“Illegality in a proceeding by which jurisdiction is to be obtained is in no case waived by the appearance of the defendant for the purpose of calling the attention of the court to such irregularity. Nor is the objection waived when being urged it is overruled, and the defendant is thereby compelled to answer.

It is only when he pleads to the merits in the first instance, without insisting upon the illegality, that the objection is deemed to be waived."

In Goldey v. Morning News, 156 U. S. 518–523, 15 Sup. Ct. 559, 39 L. Ed. 517, it is said:

“The removal of a suit into the Circuit Court of the United States does not admit that it was rightly pending in the state court, or that the defendant

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could have been compelled to answer therein, but enables the defendant to avail himself in the Circuit Court of the United States of any and every defense duly and seasonably reserved and pleaded to the action, in the same manner as if it had been originally commenced in said Circuit Court."

And in Railway Co. v. Brow, 164 U. S. 271–278, 17 Sup. Ct. 126, 41 L. Ed. 431, it is said:

"We regard it as not open to doubt that the party has a right to the opinion of the federal court on every question that may arise in the case, not only in relation to the pleadings and merits, but to the service of process; and it would be contrary to the manifest intent of Congress to hold that a party who has the right to remove a cause is foreclosed as to any question upon which the federal court can be called upon under the law to decide.”

Construction Co. v. Fitzgerald, 137 U. S. 98, 11 Sup. Ct. 36, 34 L. Ed. 608, is clearly distinguishable from the above cases; for in that case the defendant appeared generally to the action and proceeded into the third day of the trial before raising the question of the jurisdiction of the court over the person, and its jurisdiction over the attached property was at no time challenged. Held, that by such appearance and participation in the trial the defendant waived all questions of service of process, and converted into a personal suit that which befoić was but a proceeding in rem.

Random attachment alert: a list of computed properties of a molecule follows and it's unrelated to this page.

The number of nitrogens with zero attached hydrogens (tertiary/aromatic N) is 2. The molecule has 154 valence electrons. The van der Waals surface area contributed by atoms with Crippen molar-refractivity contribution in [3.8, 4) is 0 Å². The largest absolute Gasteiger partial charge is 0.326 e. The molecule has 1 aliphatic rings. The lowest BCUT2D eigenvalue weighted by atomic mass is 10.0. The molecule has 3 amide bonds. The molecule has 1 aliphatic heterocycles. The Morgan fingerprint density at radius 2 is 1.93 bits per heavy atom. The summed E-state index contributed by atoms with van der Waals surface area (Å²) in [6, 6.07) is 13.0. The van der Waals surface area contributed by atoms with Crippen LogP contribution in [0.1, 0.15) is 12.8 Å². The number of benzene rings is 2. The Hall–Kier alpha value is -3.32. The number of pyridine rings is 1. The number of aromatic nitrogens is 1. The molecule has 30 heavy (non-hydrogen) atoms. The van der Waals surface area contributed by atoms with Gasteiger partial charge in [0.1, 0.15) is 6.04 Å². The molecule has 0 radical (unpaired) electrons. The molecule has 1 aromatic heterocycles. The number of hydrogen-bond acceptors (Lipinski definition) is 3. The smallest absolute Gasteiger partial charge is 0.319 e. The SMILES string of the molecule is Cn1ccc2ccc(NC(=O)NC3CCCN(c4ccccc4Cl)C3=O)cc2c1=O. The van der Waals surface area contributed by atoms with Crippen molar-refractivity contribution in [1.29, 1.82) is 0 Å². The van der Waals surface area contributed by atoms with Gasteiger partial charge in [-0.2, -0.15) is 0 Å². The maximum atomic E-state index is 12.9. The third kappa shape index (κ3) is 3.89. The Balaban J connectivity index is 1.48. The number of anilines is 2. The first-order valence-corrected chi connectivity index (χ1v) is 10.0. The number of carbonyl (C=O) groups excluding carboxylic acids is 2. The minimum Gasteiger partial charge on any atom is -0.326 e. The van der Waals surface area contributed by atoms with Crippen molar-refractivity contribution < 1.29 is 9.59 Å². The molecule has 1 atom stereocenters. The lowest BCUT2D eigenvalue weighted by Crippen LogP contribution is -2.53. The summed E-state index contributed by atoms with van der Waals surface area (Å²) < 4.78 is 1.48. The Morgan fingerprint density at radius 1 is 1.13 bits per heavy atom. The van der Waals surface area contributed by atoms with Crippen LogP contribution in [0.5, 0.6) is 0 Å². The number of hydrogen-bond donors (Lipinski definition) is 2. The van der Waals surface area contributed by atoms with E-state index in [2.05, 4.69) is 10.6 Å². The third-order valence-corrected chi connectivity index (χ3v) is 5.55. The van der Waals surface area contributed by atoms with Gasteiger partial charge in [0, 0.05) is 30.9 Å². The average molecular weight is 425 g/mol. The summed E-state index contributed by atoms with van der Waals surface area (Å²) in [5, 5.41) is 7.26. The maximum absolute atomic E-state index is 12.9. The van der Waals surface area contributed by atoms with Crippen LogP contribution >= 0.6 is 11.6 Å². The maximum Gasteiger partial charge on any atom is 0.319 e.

The defendant appeared specially in the state court for the purpose of removing the cause to this court, and in this court limits its appearance to the purpose of showing that the state court acquired no jurisdiction of its person by the service of process upon it in the state of Ohio, and that its property attached under the process of the state court was not subject to such attachment.

Such appearance, under the authorities above cited, is not a general appearance to the action.

The remaining question is, was the property of the defendant subject to attachment by the state court?

Section 3876, Code Iowa 1897, provides: "That the plaintiff in a civil action may cause the property of the defendant not exempt from execution to be attached at the commencement of or during the progress of the proceeding * * “Section 3877.

And in all cases the proceedings relative to the attachment are to be deemed independent of the ordinary proceedings, and only auxiliary thereto."

“Section 3929. A motion may be made to discharge the attachment or any part thereof at any time before trial

for any cause making it apparent of record that the attachment

* should not have been levied upon all or on some of the property held.”

Under this last-named section it is held by the Supreme Court of Iowa that it may be made “apparent of record that the attachment should not have been levied upon all or some of the property" by affidavits in support of the motion to discharge. Wilson v. Stripe, 4 G. Greene, 551, 61 Am. Dec. 138; Hastings v. Phænix, 59 Iowa, 394, 13 N. W. 346; Cox v. Allen, 91 Iowa, 462, 50 N. W. 335.

It very clearly appears from the affidavit in support of the motion to quash the attachment that at the time the cars of defendant were delivered to the several garnishees there were existing agreements between the defendant and said garnishees for the continuous carriage